Sager said the empty nester connection with West Hartford was unexpected, and the project provides a significant housing solution for long-time residents as well as for people moving into the area, but he has had to turn people away because there are no vacancies.
“The economy is different … I believe right now in my business that this community is at an inflection point,” Sager said. A place like the Residences at Steele Road is necessary and critically important for businesses that are trying to attract talent to the area and West Hartford needs places for them to live. “This is a once in a lifetime location – I didn’t foresee the strength in this community,” Sager said. “I think it’s critically important.”
Two members of the public spoke at the hearing, only one of whom indicated opposition to the project. Kathleen Monnes, who lives on Steele Road at the intersection with Fern Street, said that since the project was built she has seen a major increase in traffic with eight to 10 cars queuing up to turn onto Fern, and her neighbors have the same concerns. The traffic study should have included that intersection, Monnes said, adding that she was offended by calling the impact “de minimis.”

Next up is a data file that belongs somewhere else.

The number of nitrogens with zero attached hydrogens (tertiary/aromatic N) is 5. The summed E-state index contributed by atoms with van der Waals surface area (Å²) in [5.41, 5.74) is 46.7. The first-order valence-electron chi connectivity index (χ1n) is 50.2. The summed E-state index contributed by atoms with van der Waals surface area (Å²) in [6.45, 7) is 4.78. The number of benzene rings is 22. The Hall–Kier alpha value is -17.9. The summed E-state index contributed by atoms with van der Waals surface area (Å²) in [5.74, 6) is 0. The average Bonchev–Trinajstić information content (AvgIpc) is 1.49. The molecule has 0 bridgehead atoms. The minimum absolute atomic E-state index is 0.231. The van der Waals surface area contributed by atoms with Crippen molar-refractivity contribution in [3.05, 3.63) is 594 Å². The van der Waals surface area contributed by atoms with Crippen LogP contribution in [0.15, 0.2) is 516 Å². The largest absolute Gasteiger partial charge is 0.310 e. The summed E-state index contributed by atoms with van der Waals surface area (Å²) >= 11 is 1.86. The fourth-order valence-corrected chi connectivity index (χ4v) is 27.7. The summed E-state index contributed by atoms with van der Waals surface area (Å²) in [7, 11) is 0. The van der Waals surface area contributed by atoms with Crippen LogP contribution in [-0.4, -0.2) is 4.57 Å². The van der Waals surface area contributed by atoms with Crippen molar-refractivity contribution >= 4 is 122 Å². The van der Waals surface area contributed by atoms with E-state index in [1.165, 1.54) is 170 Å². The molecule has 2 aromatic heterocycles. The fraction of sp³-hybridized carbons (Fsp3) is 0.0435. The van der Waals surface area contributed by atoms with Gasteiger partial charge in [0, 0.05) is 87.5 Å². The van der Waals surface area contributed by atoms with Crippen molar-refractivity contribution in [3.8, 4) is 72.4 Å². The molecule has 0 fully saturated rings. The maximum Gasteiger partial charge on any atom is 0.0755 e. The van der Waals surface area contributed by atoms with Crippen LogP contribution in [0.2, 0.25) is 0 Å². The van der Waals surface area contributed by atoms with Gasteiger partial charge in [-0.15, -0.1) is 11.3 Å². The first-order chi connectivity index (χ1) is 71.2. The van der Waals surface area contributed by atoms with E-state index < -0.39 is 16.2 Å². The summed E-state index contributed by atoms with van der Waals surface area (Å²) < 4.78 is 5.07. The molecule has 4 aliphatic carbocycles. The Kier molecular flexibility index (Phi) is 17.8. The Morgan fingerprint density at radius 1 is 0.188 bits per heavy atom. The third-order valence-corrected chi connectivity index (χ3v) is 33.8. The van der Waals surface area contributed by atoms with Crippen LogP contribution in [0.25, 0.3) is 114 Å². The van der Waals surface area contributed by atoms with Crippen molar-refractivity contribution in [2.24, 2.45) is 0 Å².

Monnes said that the developer is “coming back to the well again without a legitimate change in circumstances,” just to make a profit.
Shawn Harrington, senior vice president of Finance and Strategy at the University of Saint Joseph, said the University sees the “impact as very positive” and supports the project.
One other resident emailed the Council Tuesday to indicate opposition to the project.
Republican Chris Williams cast the Council’s lone dissenting vote. While he said he appreciated Metro Realty’s investment in the town, he did not believe that the application was in harmony with the overall objectives. “In this particular case I think it’s too much density in this particular area,” he said.